The Canadian government recently published a cabinet order stating that the effective date for breach notification provisions in the Digital Privacy Act would be November 1, 2018. At that time, businesses that experience a “breach of security safeguards” would be required to notify affected individuals, as well as the Privacy Commissioner and any other organization or government institution that might be able to reduce the risk of harm resulting from the breach. Continue Reading Canada Will Require Breach Notification November 1

Recently, the General Services Administration (“GSA”) announced its plan to upgrade its cybersecurity requirements in an effort to build upon the Department of Defense’s new cybersecurity requirements, DFAR Section 252.204-7012, that became effective on December 31, 2017. Continue Reading GSA to Upgrade Cybersecurity Requirements

On January 30, 2018, the UK Court of Appeal ruled that the Data Retention and Investigatory Powers Act (“DRIPA”) was inconsistent with EU law. The judgment, pertaining to the now-expired act, is relevant to current UK surveillance practices and is likely to result in major amendments to the Investigatory Powers Act (“IP Act”), the successor of DRIPA. Continue Reading UK Court of Appeal Rules DRIPA Inconsistent with EU Law

Stephen Mathias of the law firm Kochhar & Co. reports from India that in a landmark judgment delivered in August 2017, the Supreme Court of India (“Court”) unanimously held that the right to privacy is a fundamental right under the Constitution of India. The Court also delivered six separate concurring judgments, with the main judgment being delivered by four of the nine judges.

Continue Reading Indian Supreme Court Holds That Privacy Is a Fundamental Right

On August 14, 2017, the Colombian Superintendence of Industry and Commerce (“SIC”) announced that it was adding the United States to its list of nations that provide an adequate level of protection for the transfer of personal information, according to a report from Bloomberg BNA. The SIC, along with the Superintendence of Finance, is Colombia’s data protection authority, and is responsible for enforcing Colombia’s data protection law. Under Colombian law, transfers of personal information to countries that are deemed to have laws providing an adequate level of protection are subject to less stringent restrictions (for example, prior consent for certain international transfers of personal information may not be required if a country’s protections are deemed adequate). This development should help facilitate the transfer of personal information from Colombia to the United States.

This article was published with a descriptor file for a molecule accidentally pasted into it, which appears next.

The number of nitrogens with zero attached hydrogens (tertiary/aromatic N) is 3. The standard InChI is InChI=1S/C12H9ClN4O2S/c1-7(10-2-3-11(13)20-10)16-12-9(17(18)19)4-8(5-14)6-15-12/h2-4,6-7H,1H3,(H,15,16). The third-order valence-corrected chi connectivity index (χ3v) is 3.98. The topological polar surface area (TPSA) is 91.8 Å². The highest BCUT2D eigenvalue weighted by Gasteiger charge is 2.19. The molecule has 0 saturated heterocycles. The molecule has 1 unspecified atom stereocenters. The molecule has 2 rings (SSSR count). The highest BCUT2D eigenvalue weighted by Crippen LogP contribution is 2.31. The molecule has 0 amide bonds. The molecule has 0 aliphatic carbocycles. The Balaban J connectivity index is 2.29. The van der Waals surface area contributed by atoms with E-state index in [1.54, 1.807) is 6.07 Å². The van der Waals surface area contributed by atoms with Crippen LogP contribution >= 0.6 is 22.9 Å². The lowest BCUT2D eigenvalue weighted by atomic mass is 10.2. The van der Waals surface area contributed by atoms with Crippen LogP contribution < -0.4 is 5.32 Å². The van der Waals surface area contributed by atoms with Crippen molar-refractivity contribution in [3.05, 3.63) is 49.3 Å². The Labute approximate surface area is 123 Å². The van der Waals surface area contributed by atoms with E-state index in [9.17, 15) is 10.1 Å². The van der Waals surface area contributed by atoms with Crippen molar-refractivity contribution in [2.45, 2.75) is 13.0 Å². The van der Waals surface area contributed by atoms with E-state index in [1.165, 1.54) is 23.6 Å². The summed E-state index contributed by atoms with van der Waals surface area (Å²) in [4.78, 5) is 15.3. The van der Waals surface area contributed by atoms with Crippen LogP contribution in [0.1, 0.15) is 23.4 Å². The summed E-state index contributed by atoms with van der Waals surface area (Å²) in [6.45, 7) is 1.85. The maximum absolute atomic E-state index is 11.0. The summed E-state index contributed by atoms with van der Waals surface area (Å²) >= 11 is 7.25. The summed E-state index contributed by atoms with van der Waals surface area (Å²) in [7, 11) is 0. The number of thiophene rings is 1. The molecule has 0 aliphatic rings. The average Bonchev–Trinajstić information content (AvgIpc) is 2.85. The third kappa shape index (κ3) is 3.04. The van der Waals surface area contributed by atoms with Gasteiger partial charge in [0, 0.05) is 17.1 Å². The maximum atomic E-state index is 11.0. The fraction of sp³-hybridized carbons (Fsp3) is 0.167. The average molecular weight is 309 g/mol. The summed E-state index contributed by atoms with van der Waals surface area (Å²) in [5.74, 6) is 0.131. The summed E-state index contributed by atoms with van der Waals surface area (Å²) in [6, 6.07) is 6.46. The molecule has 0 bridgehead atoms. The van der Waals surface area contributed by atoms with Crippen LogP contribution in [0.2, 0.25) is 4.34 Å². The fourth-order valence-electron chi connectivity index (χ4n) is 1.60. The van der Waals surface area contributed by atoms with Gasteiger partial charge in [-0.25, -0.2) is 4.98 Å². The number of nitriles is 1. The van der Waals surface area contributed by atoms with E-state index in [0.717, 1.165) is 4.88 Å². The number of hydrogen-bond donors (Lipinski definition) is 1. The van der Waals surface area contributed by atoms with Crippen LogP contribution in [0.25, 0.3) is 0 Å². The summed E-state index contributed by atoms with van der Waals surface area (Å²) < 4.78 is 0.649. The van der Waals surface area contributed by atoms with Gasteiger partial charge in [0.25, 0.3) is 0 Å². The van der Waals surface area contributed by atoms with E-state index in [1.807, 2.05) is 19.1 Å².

On May 16, 2017, the Governor of the State of Washington, Jay Inslee, signed into law House Bill 1493 (“H.B. 1493”), which sets forth requirements for businesses who collect and use biometric identifiers for commercial purposes. The law will become effective on July 23, 2017. With the enactment of H.B. 1493, Washington becomes the third state to pass legislation regulating the commercial use of biometric identifiers. Previously, both Illinois and Texas enacted the Illinois Biometric Information Privacy Act (740 ILCS 14) (“BIPA”) and the Texas Statute on the Capture or Use of Biometric Identifier (Tex. Bus. & Com. Code Ann. §503.001), respectively. Continue Reading Washington Becomes Third State to Enact Biometric Privacy Law

On May 25, 2017, Oregon Governor Kate Brown signed into law H.B. 2090, which updates Oregon’s Unlawful Trade Practices Act by holding companies liable for making misrepresentations on their websites (e.g., in privacy policies) or in their consumer agreements about how they will use, disclose, collect, maintain, delete or dispose of consumer information. Pursuant to H.B. 2090, a company engages in an unlawful trade practice if it makes assertions to consumers regarding the handling of their information that are materially inconsistent with its actual practices. Consumers can report violations to the Oregon Attorney General’s consumer complaint hotline. H.B. 2090 reinforces the significance of carefully drafting clear, accurate privacy policies and complying with those policies’ provisions.

On February 13, 2017, the Parliament of Australia passed legislation that amends the Privacy Act of 1988 (the “Privacy Act”) and requires companies with revenue over $3 million AUD ($2.3 million USD) to notify affected Australian residents and the Australian Information Commissioner (the “Commissioner”) in the event of an “eligible data breach.” Continue Reading Australia Enacts New Data Breach Notification Law

On February 6, 2017, the House of Representatives suspended its rules and passed by voice vote H.R 387, the Email Privacy Act. As we previously reported, the Email Privacy Act amends the Electronic Communications Privacy Act (“ECPA”) of 1986. In particular, the legislation would require government entities to obtain a warrant, based on probable cause, before accessing the content of any emails or electronic communications stored with third-party service providers, regardless of how long the communications have been held in electronic storage by such providers. Continue Reading House of Representatives Passes Email Privacy Act